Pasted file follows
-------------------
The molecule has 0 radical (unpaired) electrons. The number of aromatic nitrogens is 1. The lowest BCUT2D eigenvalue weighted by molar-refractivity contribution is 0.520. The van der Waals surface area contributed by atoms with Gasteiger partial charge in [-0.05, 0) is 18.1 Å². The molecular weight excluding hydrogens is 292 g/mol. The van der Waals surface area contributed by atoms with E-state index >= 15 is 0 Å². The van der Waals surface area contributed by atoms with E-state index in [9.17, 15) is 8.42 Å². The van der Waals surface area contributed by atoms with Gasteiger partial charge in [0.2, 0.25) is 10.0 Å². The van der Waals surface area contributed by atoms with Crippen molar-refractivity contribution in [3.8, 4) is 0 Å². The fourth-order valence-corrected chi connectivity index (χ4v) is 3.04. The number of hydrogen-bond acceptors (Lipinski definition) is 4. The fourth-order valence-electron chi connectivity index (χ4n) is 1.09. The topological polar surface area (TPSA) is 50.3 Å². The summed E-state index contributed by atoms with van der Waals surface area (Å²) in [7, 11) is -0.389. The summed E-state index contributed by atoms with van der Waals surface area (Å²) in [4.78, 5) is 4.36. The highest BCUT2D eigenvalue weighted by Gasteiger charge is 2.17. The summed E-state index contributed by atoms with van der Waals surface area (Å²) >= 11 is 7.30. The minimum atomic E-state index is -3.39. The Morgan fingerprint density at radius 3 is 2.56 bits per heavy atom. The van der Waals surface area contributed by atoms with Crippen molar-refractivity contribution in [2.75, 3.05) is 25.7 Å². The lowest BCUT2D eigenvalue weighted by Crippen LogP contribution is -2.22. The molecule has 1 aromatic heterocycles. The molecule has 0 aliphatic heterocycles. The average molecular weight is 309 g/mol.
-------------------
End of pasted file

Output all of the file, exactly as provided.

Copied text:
The molecule has 0 radical (unpaired) electrons. The number of aromatic nitrogens is 1. The lowest BCUT2D eigenvalue weighted by molar-refractivity contribution is 0.520. The van der Waals surface area contributed by atoms with Gasteiger partial charge in [-0.05, 0) is 18.1 Å². The molecular weight excluding hydrogens is 292 g/mol. The van der Waals surface area contributed by atoms with E-state index >= 15 is 0 Å². The van der Waals surface area contributed by atoms with E-state index in [9.17, 15) is 8.42 Å². The van der Waals surface area contributed by atoms with Gasteiger partial charge in [0.2, 0.25) is 10.0 Å². The van der Waals surface area contributed by atoms with Crippen molar-refractivity contribution in [3.8, 4) is 0 Å². The fourth-order valence-corrected chi connectivity index (χ4v) is 3.04. The number of hydrogen-bond acceptors (Lipinski definition) is 4. The fourth-order valence-electron chi connectivity index (χ4n) is 1.09. The topological polar surface area (TPSA) is 50.3 Å². The summed E-state index contributed by atoms with van der Waals surface area (Å²) in [7, 11) is -0.389. The summed E-state index contributed by atoms with van der Waals surface area (Å²) in [4.78, 5) is 4.36. The highest BCUT2D eigenvalue weighted by Gasteiger charge is 2.17. The summed E-state index contributed by atoms with van der Waals surface area (Å²) >= 11 is 7.30. The minimum atomic E-state index is -3.39. The Morgan fingerprint density at radius 3 is 2.56 bits per heavy atom. The van der Waals surface area contributed by atoms with Crippen molar-refractivity contribution in [2.75, 3.05) is 25.7 Å². The lowest BCUT2D eigenvalue weighted by Crippen LogP contribution is -2.22. The molecule has 1 aromatic heterocycles. The molecule has 0 aliphatic heterocycles. The average molecular weight is 309 g/mol.